Populations of wild barley, Hordeum spontaneum Koch, were collected in two distinct climatic regions, desert and Mediterranean. Plants from five desert and five Mediterranean populations were compared and contrasted for extent and structure of phenotypic variation. These same 10 and one other population from each region were analyzed for allozyme variation. In a field trial of phenotypic diversity, two phenological and 14 morphological traits were examined. Study of allozyme variation was performed using eight enzyme systems encoding for 13 loci. Plants from the desert and Mediterranean regions were significantly different in seven of 16 phenotypic traits, exhibited a high (30%) interregional component of phenotypic variation, and showed a high degree of segregation on a principal component scattergram indicating ecotypic differentiation. Mediterranean populations were twice as variable as desert populations in reproductive growth parameters (stem and spike length) and grain filling (spikelet weight), but half as variable for onset of reproduction. The extent and structure of phenotypic and allozyme variation did not match. The Mediterranean and desert populations did not differ in amount of allozyme variation as estimated by mean number of alleles per locus, effective number of alleles, polymorphism, and gene diversity (na, ne, P, and He), did not segregate on the basis of population genetic distances, and exhibited a low proportion of interregion allozyme diversity (2%). No effect of selection on allozyme distribution was detected. Our results suggest that the adaptation of plants originating from desert and Mediterranean environments is reflected in phenotypic but not in allozyme variation.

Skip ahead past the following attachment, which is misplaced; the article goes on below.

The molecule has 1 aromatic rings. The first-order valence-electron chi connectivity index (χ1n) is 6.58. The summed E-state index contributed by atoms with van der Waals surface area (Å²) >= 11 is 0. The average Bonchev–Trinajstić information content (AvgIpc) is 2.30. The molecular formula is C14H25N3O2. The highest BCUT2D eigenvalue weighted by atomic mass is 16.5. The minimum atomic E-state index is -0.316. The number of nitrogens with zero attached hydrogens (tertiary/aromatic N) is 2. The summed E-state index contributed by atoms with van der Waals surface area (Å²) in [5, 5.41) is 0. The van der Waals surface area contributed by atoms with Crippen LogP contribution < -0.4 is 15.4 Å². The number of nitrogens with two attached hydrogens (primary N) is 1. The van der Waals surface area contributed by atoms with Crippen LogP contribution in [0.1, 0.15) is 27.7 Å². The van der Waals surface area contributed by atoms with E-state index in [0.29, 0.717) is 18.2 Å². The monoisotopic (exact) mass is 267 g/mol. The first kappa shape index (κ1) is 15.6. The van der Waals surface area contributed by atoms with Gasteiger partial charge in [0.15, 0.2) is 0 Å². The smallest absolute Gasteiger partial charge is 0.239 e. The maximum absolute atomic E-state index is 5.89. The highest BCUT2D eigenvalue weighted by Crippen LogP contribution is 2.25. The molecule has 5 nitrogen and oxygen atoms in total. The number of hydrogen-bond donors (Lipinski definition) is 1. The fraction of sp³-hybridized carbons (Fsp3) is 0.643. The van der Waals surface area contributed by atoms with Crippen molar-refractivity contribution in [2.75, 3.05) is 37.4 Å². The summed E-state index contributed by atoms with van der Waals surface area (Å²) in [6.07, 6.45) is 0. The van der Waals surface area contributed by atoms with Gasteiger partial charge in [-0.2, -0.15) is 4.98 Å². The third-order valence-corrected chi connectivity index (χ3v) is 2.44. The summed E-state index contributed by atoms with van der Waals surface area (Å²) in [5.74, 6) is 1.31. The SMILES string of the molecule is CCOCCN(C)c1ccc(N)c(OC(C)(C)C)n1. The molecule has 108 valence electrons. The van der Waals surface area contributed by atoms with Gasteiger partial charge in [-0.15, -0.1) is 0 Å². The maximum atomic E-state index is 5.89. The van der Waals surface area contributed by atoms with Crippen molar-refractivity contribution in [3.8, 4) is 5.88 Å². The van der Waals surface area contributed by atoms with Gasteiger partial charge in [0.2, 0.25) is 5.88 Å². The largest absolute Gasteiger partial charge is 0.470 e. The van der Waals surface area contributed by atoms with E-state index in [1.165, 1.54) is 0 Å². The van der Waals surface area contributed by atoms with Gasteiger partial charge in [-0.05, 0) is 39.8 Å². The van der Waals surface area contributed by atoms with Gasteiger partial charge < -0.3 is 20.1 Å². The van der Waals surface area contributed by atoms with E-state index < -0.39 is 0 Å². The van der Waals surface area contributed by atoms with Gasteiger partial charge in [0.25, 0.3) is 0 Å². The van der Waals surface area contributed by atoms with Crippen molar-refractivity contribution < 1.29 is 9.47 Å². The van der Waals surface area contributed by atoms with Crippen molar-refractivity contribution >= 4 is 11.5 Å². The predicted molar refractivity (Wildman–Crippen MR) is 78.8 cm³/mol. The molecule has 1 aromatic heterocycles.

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Vol. 56 • No. 7